Nov 9, 2011
Our Local Food System News
“Manhattan Project” Demonstrates Power of Grassroots in Local Food
Manhattan, Ks.- One challenge in the local food movement is harnessing the energy bubbling up in communities, driven by consumer desire for healthier food from local, known sources. Although that energy can be a catalyst for action, it can also create a “noisy” environment in which it can be difficult to coalesce a real movement for change. Groups can inadvertently work at cross-purposes and create confusion around local food, rather than pull together for purposeful action.
Our Local Food (OLF) seeks to address this challenge by establishing several local partner committees in each chapter region. These committees will draw upon a diverse set of food system stakeholders including farmers, food business owners, farmers market managers, chefs, extension agents, food bank representatives, and nutrition profes-sionals. The idea is that regular meetings and networking among those dedicated to the development of a regional food system will inspire collaboration.
Partner committees are integral to the grassroots approach of KRC’s Our Local Food program as it allows each community to address its own challenges and opportunities. Committees receive support from the chapter staff and operate with minimal program restrictions, fostering owner-ship by local community members of their local food efforts, while providing stability and purpose from the program.
The newly launched OLF program and this approach logged its first real success over the summer with the formation of the Kaw River Valley chapter’s first major partner committee in Manhattan.
At the April meeting of the OLF Kaw River Valley steering committee, farm member Elaine Mohr met other producers, nonprofit and policy advocates, chefs, food activists, and food business managers from around the region. Energized by the positive group energy, she came away feeling that by working with Our Local Food, she could bring together a group of advocates to launch an awareness-building event in Manhattan and bring the program to the western part of the chapter in a meaningful way.
Mohr became inspired to provide an alternative to a recent $100 per plate local food event near Manhattan. Convinced that this event’s price tag delivered the message that local food is only for the elite, she wanted to present local food in an entirely different way and at a much more reasonable price point–$10 per plate.
She invited possible collaborators to a June meeting at a local coffee shop, along with Julie Mettenburg, the OLF-KRV coordinator, who acted as a facilitator. Attendees included representatives from Little Apple Brewery, University for Man, People’s Grocery, and the Manhattan Public Library, along with two local food and health activists, and Mohr, of Southside Gardens. Later other participants included included a KSU professor, an extension agent, a KSU student group and the Downtown Manhattan Farmers Market. At that first meeting, the group brainstormed possible events and agreed to continue to collaborate.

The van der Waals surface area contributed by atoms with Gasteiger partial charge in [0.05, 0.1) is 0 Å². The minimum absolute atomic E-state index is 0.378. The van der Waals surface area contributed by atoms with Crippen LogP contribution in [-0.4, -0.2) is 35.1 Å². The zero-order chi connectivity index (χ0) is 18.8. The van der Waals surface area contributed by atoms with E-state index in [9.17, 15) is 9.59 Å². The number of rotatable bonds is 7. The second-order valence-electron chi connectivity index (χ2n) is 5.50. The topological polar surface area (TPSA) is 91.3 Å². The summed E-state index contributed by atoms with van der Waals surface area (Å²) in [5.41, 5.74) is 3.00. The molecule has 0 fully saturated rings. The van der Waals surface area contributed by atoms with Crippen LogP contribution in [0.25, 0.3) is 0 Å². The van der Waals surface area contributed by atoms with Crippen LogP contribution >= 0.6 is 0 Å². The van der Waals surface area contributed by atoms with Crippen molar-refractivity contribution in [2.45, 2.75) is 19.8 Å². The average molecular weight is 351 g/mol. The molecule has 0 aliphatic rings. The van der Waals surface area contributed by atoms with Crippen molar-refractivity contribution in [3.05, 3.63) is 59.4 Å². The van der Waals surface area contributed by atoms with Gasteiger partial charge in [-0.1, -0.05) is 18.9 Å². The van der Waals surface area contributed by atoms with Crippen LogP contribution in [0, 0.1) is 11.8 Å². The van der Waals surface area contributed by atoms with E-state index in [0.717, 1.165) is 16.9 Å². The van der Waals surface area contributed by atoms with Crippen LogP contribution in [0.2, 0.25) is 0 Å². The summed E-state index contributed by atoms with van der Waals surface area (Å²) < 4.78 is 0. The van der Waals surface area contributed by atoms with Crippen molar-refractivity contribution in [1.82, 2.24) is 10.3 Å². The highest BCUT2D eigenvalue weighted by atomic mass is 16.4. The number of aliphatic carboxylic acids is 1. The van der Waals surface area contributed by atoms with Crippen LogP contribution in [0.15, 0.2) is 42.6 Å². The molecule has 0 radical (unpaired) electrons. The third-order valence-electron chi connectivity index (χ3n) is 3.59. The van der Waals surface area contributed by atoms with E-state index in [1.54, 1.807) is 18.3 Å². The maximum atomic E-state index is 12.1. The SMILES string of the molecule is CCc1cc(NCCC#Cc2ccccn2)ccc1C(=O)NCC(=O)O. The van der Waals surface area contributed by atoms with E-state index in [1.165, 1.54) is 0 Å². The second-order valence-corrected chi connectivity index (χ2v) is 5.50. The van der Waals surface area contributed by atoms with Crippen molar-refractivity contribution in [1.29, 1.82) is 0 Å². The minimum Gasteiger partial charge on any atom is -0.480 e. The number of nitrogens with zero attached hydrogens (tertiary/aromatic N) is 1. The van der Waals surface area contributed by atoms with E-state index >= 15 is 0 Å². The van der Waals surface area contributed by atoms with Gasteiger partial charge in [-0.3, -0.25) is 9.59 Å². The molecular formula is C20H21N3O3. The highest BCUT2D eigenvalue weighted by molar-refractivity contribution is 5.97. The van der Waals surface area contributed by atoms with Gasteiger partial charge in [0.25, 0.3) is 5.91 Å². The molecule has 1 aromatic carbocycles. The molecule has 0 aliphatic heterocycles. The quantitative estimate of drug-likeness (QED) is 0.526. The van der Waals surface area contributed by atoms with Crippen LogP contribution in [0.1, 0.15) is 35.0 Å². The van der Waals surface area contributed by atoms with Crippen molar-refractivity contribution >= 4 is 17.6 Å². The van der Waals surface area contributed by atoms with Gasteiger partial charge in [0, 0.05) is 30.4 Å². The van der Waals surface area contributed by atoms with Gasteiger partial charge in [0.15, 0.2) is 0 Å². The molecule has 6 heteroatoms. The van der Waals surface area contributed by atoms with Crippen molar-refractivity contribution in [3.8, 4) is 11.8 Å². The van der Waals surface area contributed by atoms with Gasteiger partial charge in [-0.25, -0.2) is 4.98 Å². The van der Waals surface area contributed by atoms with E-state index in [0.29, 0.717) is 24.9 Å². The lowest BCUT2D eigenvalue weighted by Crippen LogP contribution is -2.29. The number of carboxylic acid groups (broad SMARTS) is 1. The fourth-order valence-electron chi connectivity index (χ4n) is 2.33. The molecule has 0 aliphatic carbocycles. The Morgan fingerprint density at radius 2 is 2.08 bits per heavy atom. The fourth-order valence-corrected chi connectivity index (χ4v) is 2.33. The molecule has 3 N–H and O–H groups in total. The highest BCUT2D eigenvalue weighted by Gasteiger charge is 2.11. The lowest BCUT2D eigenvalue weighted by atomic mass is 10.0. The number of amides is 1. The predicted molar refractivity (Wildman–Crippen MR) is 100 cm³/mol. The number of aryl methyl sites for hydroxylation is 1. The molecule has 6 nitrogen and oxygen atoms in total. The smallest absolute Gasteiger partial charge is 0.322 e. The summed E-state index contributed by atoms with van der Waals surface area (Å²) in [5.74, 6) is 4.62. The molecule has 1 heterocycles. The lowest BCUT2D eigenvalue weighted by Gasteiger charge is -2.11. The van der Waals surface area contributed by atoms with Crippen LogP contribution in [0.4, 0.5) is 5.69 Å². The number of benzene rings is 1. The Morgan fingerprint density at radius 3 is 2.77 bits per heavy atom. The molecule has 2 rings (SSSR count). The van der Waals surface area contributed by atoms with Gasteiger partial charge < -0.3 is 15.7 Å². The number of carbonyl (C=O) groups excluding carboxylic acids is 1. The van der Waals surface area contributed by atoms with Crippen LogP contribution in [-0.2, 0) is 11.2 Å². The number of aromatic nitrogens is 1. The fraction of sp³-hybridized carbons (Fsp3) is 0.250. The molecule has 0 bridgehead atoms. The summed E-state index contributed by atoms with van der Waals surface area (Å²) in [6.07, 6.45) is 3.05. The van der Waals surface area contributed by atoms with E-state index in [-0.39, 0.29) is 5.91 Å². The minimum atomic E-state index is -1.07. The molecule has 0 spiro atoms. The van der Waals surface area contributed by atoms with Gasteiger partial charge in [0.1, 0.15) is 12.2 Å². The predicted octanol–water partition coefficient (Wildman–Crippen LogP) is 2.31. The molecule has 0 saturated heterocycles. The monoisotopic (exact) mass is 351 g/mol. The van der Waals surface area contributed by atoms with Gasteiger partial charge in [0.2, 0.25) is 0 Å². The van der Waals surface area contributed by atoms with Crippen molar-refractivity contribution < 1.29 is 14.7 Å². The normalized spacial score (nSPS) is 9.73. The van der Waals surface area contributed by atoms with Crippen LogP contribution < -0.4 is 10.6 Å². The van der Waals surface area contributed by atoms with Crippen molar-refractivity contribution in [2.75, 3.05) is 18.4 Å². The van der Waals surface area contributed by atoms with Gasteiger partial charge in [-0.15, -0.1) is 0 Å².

Once the Local Food Feast planning began, partner committee members pooled resources to develop what became more than a week’s worth of events running from August 28 to September 8.
The Downtown Manhattan Farmers Market hosted a kick-off event complete with a seasonal cooking demonstration. People’s Grocery sponsored an “eat local challenge” where participants submitted their recipes for a chance to win a farmers market gift basket. Following the Sunday feast, University for Man sponsored a class about how to eat local. The library screened the film Ingredient, and OLF- Kaw River Valley chapter provided a guide of Manhattan-area members to help participants find local food.
The Local Food Feast was a break-even venture and nearly sold out at 100 tickets, meeting its goals for the first year. As a bonus, it provided information and several hours of conversation opportunity about local food for a wide variety of participants. And although Mohr and her committee consider it a learning exercise, they agree that it achieved its purpose of making local food accessible to a wider variety of consumers. They will be re-convening soon to look ahead at what’s next for Our Local Food in Manhattan.
Based on the Manhattan experience, the Our Local Food – Kaw River Valley steering committee decided at its August meeting to pursue the formation of more partner com-mittees around the region, specifically in the Topeka area, the Atchison-Leavenworth area, and the Kansas City – Johnson County area. If you are interested in joining a partner committee in your community, please contact Julie Mettenburg at kaw rivervalley.olf @gmail.com or Mercedes Taylor-Puckett at mercedes.taylor puckett @gmail.com